Tag Archive for women of wesleyan

Campus Celebrates International Women’s Day with Photo Campaign

On March 8, Women @ Wesleyan, in collaboration with the Women of Color Program House, hosted a photo campaign to celebrate International Women’s Day. Dozens of Wesleyan students and staff posed with #PressforProgress signs to celebrate the social, economic, cultural and political achievement of women. The event was spearheaded by Krystal-Gayle O’Neill, area coordinator for residential life. Photos of the campaign are below:

Author Nelson ’94 Continues to Receive Critical Acclaim

Since publishing her latest book, The Argonauts, winner of the 2016 National Book Critics Circle Award for Criticism, author Maggie Nelson ’94 has received attention from more mainstream outlets and audiences. As her popularity grows beyond academic circles, her earlier works, including The Red Parts and Bluets, are gaining in visibility.

A recent article from The Telegraph discusses Nelson’s books of nonfiction published between 2005 and 2015, and draws connections between them, focusing on the similarities in content and form that tie these works together:

More than anything, Nelson’s project [is]: to behave as though the land of the heart were automatically a subject for reportage, and not just a cause for an outpouring of emotion. Heartbreak, longing, sex, death, fear, family trauma, love, maternity, homonormativity: these are the territories from which Nelson has chosen to deliver her dispatches. If that sounds merely confessional, the books are far from it . . .

Nelson’s interest in form might be traced to her beginnings as a poet. “I think of the ‘I’ as a character that I’m controlling in a certain way,” she explains.

DuBois ’83 Directs Museum Honoring Girls of Color

Vashti DuBois ’83 is the founder and executive director of the Colored Girls Museum, a memoir museum honoring the stories and histories of black women. Located in the Germantown area of Philadelphia, Dubois created the space in September 2015 to rectify the continual neglect of black women’s experiences and labor. Featuring artifacts pertaining to the herstory of Colored Girls, the museum respects these objects as containing both personal and historical significance. It acts as an exhibition space as well as a place to research, gather and heal.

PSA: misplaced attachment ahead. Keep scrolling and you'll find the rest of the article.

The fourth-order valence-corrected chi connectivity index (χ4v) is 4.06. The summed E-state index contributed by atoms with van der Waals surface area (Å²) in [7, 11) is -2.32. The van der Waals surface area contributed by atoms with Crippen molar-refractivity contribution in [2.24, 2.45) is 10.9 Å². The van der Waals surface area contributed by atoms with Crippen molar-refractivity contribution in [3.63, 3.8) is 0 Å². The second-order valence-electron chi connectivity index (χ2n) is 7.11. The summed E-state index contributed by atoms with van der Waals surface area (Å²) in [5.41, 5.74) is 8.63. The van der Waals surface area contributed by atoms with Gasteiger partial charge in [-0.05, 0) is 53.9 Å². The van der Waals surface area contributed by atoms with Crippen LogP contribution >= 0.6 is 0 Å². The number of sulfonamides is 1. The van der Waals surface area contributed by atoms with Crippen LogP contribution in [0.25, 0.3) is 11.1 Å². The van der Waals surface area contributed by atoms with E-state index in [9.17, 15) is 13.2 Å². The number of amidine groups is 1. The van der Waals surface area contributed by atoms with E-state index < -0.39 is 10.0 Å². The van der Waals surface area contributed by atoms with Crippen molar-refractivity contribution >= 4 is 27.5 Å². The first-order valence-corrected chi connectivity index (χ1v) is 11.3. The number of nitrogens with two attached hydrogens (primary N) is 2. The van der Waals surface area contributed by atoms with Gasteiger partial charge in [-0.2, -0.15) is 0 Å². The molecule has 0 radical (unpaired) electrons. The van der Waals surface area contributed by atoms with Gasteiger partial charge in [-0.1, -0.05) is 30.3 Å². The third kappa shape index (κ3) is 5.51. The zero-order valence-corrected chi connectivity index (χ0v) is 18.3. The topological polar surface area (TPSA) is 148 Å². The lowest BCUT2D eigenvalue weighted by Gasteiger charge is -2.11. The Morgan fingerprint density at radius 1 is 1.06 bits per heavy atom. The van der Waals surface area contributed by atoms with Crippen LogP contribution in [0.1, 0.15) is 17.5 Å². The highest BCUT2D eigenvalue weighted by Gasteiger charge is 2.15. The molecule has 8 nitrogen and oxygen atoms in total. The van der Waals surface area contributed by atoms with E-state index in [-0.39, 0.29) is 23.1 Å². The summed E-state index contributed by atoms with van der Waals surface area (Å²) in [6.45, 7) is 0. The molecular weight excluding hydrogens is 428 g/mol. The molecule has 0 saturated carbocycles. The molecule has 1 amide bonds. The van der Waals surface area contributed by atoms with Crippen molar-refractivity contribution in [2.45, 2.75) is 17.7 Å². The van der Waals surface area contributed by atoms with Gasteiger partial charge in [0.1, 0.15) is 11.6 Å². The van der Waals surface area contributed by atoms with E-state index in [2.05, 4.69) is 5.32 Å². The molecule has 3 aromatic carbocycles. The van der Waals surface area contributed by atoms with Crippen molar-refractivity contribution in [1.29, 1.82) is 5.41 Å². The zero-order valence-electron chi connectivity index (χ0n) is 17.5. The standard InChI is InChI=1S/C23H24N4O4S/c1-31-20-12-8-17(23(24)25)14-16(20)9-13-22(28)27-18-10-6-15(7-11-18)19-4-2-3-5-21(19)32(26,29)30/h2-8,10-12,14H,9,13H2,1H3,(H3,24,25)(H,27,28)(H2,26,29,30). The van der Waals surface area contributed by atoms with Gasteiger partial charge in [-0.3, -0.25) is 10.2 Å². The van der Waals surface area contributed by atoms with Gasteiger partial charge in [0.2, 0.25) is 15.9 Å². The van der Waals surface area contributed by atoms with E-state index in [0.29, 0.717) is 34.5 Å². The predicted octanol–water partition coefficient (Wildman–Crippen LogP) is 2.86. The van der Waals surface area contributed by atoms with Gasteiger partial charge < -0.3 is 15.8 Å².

As reported in the Chestnut Hill Local, Dubois first visualized the Colored Girls Museum during her time as an undergraduate student at Wesleyan. For her first exhibition she crowd sourced the objects on display from friends:

Shankar ’94 Named 2017 Guggenheim Fellow

Anthropologist Shalini Shankar ’94 has been named one of 173 recipients of the prestigious Guggenheim Fellowship for 2017. Winners of the annual competition were chosen from a pool of 3,000 applicants that includes scholars, artists and scientists who are advanced professionals in their respective fields. She was chosen on the basis of prior achievement as a productive scholar who has published several works on teen and youth culture, as well as her exceptional promise to continue research in the social sciences.

Shankar, who studied anthropology in Wesleyan and received her PhD in the field from New York University, is a sociocultural and linguistic anthropologist. An associate professor of anthropology and Asian American studies at Northwestern University, she has conducted ethnographic research with South Asian American youth and communities, and is one of three Guggenheim Fellows of Indian origin this year.

Clarkson ’94, of Sapphire Ventures, Featured in ‘Forbes’

Elizabeth “Beezer” Clarkson ’94managing director for Sapphire Ventures, was recently profiled in Forbes magazine. A 2014 “Forty Over 40 Women to Watch” honoree and one of 2016’s “Top 30 Women Rising Stars in Institutional Investing,” Clarkson is highly regarded in the tech and venture communities. The Forbes article, Want To Be Appreciated, Give Someone A Shot by Whitney Johnson, details both Clarkson’s background and her commitment “to magnify opportunities for other women,”—or “give them a shot,” in the vernacular of the Broadway hit, Hamilton.

Clarkson found her first post-college position—a financial analyst at Morgan Stanley—through what is now Wesleyan’s Gordon Career Center, before following the path of the booming tech industry west, relocating to San Francisco. A former Wesleyan trustee, she holds an MBA from Harvard and has a 20-year career as a strategy consultant and investor for various firms and large companies.

Music by Myhre ’05 To Be Broadcast on NPR’s Mountain Stage in May